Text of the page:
Battle Lines Drawn as Merkel, Juncker Slam European Nationalism
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Angela Merkel and Jean-Claude Juncker warned of the threat posed by rising nationalism across the European Union, painting next year’s continent-wide elections as a clash of fundamental values that will determine the bloc’s future direction.
In tandem speeches in Berlin and Strasbourg on Wednesday morning, Germany’s chancellor and the European Commission president struck a common tone of alarm at the EU’s cohesion in the face of increasingly nationalist rhetoric in some member states. Both made the case for Europe to step up and show unity in the face of global challenges.
Juncker used his last major policy speech before he steps down next year to say that growing political intolerance is challenging the European peace project a century after the end of World War I.
He urged national governments to show more willingness for compromise and to bridge sharp differences over the handling of migrants, the strengthening of the euro and the filling of a Brexit-induced hole in the bloc’s budget, signaling that progress is needed to counter a populist upswing in countries from Sweden to Italy.
“Let us decry knee-jerk nationalism, which attacks others and seeks scapegoats rather than looking for solutions,” Juncker told the European Parliament in his annual “state of the union” speech. “Unchecked nationalism is riddled with both poison and deceit.”
Merkel, who is reviled at home by the Alternative for Germany party over her open-doors policy during the refugee crisis of 2015-2016, said that migration was fast becoming the defining issue for Europe. It is “a much bigger question for the cohesion of the EU” than even the euro-area debt crisis, she said.
The stark comments paint a picture of the battle lines being drawn up between EU supporters and opponents as the bloc wrestles with its very future. The U.K.’s plan to leave in March, democratic backsliding in eastern Europe, renewed Russian assertiveness and President Donald Trump’s challenge to the global order with his “America First” agenda are all tugging at the foundation of the European project.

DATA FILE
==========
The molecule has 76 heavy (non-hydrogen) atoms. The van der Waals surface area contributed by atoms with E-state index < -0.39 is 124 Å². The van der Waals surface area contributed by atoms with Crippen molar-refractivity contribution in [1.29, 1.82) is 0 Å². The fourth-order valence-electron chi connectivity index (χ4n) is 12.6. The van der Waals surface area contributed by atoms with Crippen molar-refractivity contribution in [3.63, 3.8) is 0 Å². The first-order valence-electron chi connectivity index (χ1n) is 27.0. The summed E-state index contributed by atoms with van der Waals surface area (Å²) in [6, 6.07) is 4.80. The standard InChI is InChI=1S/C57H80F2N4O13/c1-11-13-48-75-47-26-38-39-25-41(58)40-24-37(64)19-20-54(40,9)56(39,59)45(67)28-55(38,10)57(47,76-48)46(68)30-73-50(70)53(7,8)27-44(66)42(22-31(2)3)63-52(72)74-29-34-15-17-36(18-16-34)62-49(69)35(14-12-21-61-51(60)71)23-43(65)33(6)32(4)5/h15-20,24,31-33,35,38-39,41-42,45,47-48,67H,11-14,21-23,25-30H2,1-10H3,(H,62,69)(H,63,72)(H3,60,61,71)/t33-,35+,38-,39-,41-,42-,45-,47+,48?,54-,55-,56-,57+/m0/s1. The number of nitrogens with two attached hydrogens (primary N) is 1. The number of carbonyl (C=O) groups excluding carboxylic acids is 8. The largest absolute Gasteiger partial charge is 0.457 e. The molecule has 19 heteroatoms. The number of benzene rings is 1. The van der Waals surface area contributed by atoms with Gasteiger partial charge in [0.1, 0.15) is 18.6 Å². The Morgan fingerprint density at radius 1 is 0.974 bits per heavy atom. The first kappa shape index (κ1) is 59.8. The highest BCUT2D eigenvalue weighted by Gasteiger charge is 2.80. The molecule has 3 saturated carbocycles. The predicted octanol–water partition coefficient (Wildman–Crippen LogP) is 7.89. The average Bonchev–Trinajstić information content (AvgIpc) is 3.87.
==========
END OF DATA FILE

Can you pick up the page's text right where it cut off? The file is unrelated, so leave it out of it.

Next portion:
It’s a concern that’s rippling out beyond politics into the world of business. Siemens CEO Joe Kaeser has warned that the scenes of anti-migrant unrest in eastern Germany damages its global image, and urged employees to speak out against extremism.
Deutsche Telekom CEO Tim Hoettges said at a conference in Cologne on Wednesday that he’s concerned over the rise of a “new nationalism,” trade wars, thugs taking to the streets in Germany and a “brutalization of language” in the public discourse. “Sooner or later, this will dramatically effect" economies in Europe, he said, adding that it’s important “to fight for the freedom we have achieved.”
Art of Compromise
Juncker struck a similar tone, saying there’s a need to “revive the lost art of compromise” and “say ‘no’ to unhealthy nationalism and to say ‘yes’ to enlightened patriotism.”
He spoke as the EU Parliament prepared to hold an unprecedented vote on whether to recommend that the bloc’s national governments trigger a sanctions procedure against Hungary for eroding democratic standards under Prime Minister Viktor Orban.
Orban has held talks with Italy’s Deputy Prime Minister Matteo Salvini, leader of the anti-migrant League, on forming a common platform to fight elections to the European Parliament next year on an “illiberal” ticket. The vote in 27 EU nations next May -- minus the U.K. -- is looming as a key test of the bloc’s direction, with anti-migration, EU-skeptic forces facing off against the liberal establishment as espoused by French President Emmanuel Macron and Merkel.
Addressing the Bundestag, the chancellor condemned the far-right unrest in the eastern German city of Chemnitz, saying there can be “no justification for hounding people and Nazi propaganda.” She raised the prospect of Europe’s implosion in the face of challenges like migration, with the May elections as the ultimate test of unity on matters such as trade and the single currency.
“This European election will stand under the question of how and whether we’ll solve these problems,” she said. “It’s very clear -- if Europe simply says that we’ll isolate ourselves, and we don’t deal with the things that happen in our region, then that’s going to end badly.”
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